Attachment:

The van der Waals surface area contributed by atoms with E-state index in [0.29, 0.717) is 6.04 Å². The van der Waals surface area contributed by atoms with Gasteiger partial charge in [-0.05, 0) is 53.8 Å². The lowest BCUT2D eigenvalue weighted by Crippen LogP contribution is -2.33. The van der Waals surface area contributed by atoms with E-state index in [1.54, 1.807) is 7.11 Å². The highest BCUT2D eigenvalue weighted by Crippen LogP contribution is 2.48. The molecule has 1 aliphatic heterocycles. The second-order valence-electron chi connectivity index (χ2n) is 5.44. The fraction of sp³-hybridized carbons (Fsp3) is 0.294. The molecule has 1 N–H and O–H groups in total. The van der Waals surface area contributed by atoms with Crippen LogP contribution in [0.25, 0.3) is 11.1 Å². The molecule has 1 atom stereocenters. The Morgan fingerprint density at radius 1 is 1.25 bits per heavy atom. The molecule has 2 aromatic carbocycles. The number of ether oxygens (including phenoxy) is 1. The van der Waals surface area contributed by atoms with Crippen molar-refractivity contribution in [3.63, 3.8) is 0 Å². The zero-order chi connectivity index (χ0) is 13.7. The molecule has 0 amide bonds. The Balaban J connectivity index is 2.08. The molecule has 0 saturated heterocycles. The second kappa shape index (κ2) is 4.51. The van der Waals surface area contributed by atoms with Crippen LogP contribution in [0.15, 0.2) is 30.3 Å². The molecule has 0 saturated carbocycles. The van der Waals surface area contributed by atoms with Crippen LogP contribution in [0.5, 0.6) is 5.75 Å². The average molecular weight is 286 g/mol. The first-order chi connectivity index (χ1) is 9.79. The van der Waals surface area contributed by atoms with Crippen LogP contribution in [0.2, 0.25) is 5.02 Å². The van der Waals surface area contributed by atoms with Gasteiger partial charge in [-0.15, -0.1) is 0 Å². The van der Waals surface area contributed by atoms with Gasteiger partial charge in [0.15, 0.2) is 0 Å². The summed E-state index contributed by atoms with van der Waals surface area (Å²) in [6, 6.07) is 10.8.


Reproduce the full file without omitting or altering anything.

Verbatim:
The van der Waals surface area contributed by atoms with E-state index in [0.29, 0.717) is 6.04 Å². The van der Waals surface area contributed by atoms with Gasteiger partial charge in [-0.05, 0) is 53.8 Å². The lowest BCUT2D eigenvalue weighted by Crippen LogP contribution is -2.33. The van der Waals surface area contributed by atoms with E-state index in [1.54, 1.807) is 7.11 Å². The highest BCUT2D eigenvalue weighted by Crippen LogP contribution is 2.48. The molecule has 1 aliphatic heterocycles. The second-order valence-electron chi connectivity index (χ2n) is 5.44. The fraction of sp³-hybridized carbons (Fsp3) is 0.294. The molecule has 1 N–H and O–H groups in total. The van der Waals surface area contributed by atoms with Crippen LogP contribution in [0.25, 0.3) is 11.1 Å². The molecule has 1 atom stereocenters. The Morgan fingerprint density at radius 1 is 1.25 bits per heavy atom. The molecule has 2 aromatic carbocycles. The number of ether oxygens (including phenoxy) is 1. The van der Waals surface area contributed by atoms with Crippen molar-refractivity contribution in [3.63, 3.8) is 0 Å². The zero-order chi connectivity index (χ0) is 13.7. The molecule has 0 amide bonds. The Balaban J connectivity index is 2.08. The molecule has 0 saturated heterocycles. The second kappa shape index (κ2) is 4.51. The van der Waals surface area contributed by atoms with Crippen LogP contribution in [0.15, 0.2) is 30.3 Å². The molecule has 0 saturated carbocycles. The van der Waals surface area contributed by atoms with Crippen LogP contribution in [0.5, 0.6) is 5.75 Å². The average molecular weight is 286 g/mol. The first-order chi connectivity index (χ1) is 9.79. The van der Waals surface area contributed by atoms with Crippen LogP contribution in [0.2, 0.25) is 5.02 Å². The van der Waals surface area contributed by atoms with Gasteiger partial charge in [-0.15, -0.1) is 0 Å². The van der Waals surface area contributed by atoms with Gasteiger partial charge in [0.15, 0.2) is 0 Å². The summed E-state index contributed by atoms with van der Waals surface area (Å²) in [6, 6.07) is 10.8.